# How high can water rise up your arm hanging in the water from a moving boat? (Bernoulli's principle)

I have the following problem where you have to apply Bernoulli's principle, which asks:

How high can water rise up one's arm hanging in the river from a boat moving at $$u_1 = 1 \text{ ms}^{-1}$$?

(That is, you have your arm hanging over the side of the boat partially submerged in the water, and want to find how high the water would rise relative to the initial level of submersion due to the speed of the water flow).

So far I have tried considering the rest frame of the boat (so the water is moving at $$1 \text{ ms}^{-1}$$) and applying Bernoulli's principle to a streamline on the water's surface. Taking $$h_1$$ to be the original height of the water level and $$h_2$$ to be the height of the water when it reaches your arm, you get $$\frac{1}{2} \rho u_1^2 + p_1 + gh_1 = \frac{1}{2} \rho u_2^2 + p_2 + gh_2$$ and the pressure $$p_1$$ and $$p_2$$ should be the same at both points since we're at surface level, so we get $$h_2-h_1 = \frac{1}{2g} \rho(u_1^2-u_2^2).$$ We know $$u_1$$, but I'm not sure how you'd find $$u_2$$, especially considering how there isn't a pipe wall (or anything like that) above the water to constrain its volume, so applying conservation of mass etc. doesn't seem to work. Is this the right way of setting up the problem, and how do you find $$h_2$$?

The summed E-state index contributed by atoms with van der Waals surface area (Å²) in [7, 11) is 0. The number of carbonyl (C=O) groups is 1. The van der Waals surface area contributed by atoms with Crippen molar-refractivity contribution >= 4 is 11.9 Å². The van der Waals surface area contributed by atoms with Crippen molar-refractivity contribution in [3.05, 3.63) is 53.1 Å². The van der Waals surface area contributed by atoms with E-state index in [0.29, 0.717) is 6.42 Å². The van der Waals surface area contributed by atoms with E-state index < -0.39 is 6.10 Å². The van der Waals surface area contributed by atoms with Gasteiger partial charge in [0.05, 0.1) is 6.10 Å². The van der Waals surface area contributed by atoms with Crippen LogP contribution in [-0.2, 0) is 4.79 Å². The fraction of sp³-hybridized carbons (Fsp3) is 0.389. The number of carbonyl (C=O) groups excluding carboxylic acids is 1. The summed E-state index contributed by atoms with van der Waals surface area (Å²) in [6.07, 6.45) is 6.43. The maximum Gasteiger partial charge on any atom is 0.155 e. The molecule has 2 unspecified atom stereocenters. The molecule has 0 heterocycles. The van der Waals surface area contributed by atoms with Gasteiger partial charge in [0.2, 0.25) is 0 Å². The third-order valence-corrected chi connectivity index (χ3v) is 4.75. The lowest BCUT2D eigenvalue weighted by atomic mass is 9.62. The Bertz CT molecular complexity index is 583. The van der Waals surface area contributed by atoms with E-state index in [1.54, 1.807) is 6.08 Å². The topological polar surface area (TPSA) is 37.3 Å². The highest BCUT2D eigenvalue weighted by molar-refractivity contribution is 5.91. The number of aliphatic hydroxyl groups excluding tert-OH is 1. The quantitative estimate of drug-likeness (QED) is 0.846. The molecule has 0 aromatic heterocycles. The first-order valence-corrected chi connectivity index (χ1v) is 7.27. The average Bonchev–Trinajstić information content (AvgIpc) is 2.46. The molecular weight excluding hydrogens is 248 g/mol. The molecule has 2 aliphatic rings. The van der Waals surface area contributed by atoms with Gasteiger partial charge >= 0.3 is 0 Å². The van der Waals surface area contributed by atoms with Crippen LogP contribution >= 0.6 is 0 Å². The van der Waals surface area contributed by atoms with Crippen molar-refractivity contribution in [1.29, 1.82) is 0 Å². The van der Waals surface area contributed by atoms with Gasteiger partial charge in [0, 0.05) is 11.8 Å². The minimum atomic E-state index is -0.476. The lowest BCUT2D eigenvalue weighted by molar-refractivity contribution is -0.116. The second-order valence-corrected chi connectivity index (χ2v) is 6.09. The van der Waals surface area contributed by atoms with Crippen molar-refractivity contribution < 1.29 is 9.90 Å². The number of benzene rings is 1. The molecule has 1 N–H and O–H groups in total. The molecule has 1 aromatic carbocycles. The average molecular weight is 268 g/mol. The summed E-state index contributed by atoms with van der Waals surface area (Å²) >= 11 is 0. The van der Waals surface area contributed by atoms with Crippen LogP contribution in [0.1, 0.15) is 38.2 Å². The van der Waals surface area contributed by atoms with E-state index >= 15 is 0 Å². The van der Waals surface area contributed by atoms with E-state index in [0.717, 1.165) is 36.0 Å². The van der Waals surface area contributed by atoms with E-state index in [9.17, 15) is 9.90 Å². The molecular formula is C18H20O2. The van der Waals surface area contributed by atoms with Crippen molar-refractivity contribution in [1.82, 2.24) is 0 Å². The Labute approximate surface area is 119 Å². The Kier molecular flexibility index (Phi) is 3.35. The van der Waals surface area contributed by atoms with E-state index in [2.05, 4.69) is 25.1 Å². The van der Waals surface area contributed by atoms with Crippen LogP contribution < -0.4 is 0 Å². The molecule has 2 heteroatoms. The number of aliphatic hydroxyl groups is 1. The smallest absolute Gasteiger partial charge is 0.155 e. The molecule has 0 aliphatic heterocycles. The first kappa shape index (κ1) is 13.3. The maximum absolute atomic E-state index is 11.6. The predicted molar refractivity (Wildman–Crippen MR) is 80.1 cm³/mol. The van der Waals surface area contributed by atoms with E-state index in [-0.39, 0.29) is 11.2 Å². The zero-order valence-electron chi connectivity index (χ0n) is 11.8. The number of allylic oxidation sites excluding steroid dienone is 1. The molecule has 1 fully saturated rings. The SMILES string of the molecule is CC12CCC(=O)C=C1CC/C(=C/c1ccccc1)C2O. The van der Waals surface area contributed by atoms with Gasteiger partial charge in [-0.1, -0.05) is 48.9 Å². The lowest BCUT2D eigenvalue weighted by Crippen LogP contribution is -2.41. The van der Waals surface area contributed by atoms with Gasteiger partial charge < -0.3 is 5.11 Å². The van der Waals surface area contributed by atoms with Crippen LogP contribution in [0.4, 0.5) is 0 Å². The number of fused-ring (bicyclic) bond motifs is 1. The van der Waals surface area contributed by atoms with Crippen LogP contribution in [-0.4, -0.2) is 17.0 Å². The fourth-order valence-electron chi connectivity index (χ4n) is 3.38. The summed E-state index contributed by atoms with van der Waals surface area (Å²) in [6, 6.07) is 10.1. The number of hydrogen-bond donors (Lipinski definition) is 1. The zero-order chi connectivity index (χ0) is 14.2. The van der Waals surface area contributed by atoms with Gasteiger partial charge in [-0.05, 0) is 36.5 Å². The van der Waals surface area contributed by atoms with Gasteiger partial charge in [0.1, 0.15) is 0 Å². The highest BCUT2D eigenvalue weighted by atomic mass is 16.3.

You can consider $$u_2 \approx 0$$, so that gives you:
$$h_2-h_1 \approx \frac{1}{2g} \rho u_1^2$$
• Why would $u_2$ be very small? Commented Feb 6, 2022 at 18:21
• Imagine we replace the arm with a cylinder (easier to 'see' in your mind). As the boat proceeds at $u_1$ we insert the cylinder into the water. The water now 'creeps' up at the front side of the cyl. Soon this process is completed and the water no longer creeps up any further: its velocity is effectively zero, at $h_2$.